The Bannock, Mono tribe, and Coso People, Timbisha and Kawaiisu peoples, who also speak Numic languages and live in adjacent areas, are sometimes referred to as Paiute. The Bannock speak a dialect of Northern Paiute, while the Mono Tribe and other three peoples speak separate Numic languages: Mono language is more closely related to Northern Paiute, as is Coso; Timbisha language is more closely related to Shoshoni, and Kawaiisu language is more closely related to Ute-Southern Paiute.

The origin of the word Paiute is unclear. The Northern Paiute call themselves Numa (sometimes written Numu); the Southern Paiute call themselves Nuwuvi. Both terms mean “the people.” The Northern Paiute are sometimes referred to as Paviotso. Early Euro-American settlers often called both groups of Paiute “Diggers” presumably because of their practice of digging for roots.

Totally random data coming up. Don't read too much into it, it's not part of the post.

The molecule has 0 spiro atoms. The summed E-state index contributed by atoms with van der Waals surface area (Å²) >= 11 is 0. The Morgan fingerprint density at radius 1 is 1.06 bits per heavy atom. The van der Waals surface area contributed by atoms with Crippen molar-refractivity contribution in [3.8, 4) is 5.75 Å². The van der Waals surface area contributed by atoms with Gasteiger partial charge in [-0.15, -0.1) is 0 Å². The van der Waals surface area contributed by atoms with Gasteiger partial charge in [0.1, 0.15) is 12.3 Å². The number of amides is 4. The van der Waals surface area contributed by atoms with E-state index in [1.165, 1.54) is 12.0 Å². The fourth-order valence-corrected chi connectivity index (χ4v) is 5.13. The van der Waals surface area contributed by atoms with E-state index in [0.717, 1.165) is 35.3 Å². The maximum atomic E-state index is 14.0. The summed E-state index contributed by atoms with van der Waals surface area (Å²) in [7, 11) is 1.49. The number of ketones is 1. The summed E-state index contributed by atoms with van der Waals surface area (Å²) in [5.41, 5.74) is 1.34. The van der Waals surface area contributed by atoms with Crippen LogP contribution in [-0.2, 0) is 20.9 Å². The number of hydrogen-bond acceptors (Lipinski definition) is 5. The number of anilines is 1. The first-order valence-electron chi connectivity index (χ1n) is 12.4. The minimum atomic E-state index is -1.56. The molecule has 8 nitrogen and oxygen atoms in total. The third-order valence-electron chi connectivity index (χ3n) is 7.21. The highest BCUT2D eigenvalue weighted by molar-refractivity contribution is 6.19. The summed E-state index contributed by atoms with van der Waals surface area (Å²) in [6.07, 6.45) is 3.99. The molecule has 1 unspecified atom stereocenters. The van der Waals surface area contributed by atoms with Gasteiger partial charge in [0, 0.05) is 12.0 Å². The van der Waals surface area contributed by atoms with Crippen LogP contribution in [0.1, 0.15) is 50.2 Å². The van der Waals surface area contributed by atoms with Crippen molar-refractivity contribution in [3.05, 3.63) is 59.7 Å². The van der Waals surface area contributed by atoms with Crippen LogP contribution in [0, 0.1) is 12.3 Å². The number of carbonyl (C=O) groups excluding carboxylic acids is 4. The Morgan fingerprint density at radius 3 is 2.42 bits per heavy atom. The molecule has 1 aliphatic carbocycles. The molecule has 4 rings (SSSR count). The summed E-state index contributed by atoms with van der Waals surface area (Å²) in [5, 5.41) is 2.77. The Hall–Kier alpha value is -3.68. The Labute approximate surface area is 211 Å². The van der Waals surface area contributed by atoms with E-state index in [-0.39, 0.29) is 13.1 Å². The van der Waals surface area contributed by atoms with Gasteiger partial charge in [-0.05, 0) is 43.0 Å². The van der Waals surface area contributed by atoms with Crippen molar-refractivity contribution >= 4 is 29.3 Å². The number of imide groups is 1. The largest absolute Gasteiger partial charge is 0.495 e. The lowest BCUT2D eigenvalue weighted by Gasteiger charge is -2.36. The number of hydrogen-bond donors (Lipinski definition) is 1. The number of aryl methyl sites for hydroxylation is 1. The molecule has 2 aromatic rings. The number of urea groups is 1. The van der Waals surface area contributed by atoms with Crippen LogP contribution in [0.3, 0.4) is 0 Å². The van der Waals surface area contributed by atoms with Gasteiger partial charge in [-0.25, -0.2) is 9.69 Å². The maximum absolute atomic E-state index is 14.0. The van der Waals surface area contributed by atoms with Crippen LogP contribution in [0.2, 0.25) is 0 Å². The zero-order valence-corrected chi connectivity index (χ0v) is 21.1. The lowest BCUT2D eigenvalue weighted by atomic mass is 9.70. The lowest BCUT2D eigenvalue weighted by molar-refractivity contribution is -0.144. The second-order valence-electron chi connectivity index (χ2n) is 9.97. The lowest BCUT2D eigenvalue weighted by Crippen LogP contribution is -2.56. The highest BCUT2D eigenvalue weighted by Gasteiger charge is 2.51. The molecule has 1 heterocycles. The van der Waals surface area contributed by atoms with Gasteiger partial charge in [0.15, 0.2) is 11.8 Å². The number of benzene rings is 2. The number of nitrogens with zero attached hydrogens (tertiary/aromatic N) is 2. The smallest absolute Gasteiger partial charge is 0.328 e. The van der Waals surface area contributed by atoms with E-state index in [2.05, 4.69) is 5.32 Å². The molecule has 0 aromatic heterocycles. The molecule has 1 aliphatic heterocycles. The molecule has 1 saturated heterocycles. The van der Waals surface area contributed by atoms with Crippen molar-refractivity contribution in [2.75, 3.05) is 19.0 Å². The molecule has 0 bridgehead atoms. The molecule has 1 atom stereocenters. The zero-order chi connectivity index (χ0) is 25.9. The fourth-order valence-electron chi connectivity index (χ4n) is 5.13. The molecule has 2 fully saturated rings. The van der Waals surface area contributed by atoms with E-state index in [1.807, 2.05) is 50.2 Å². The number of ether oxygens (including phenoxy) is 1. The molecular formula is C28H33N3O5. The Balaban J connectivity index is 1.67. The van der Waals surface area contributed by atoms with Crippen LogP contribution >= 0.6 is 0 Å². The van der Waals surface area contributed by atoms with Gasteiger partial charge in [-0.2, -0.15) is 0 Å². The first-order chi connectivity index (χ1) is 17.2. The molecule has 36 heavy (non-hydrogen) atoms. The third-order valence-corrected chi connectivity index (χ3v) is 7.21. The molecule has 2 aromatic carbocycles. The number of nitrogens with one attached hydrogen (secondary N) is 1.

Pawnee people (also Paneassa, Pari, Pariki)

These people are a Caddoan-speaking Native American tribe. They are federally recognized as the Pawnee Nation of Oklahoma.

Historically, the Pawnee lived along outlying tributaries of the Missouri River: the Platte, Loup and Republican rivers in present-day Nebraska and in northern Kansas. They lived in permanent earth lodge villages where they farmed. They left the villages on seasonal buffalo hunts, using tipis while travelling.

In the 1830s, the Pawnee numbered about 2,000 people, as they had escaped some of the depredations of exposure to Eurasian infectious diseases. By 1859, their numbers were reduced to about 1,400. Still subject to encroachment by the Lakota and European Americans, finally most accepted relocation to a reservation in Indian Territory. This is where most of the enrolled members of the nation live today. Their autonym is Chatickas-si-Chaticks, meaning “women of men”.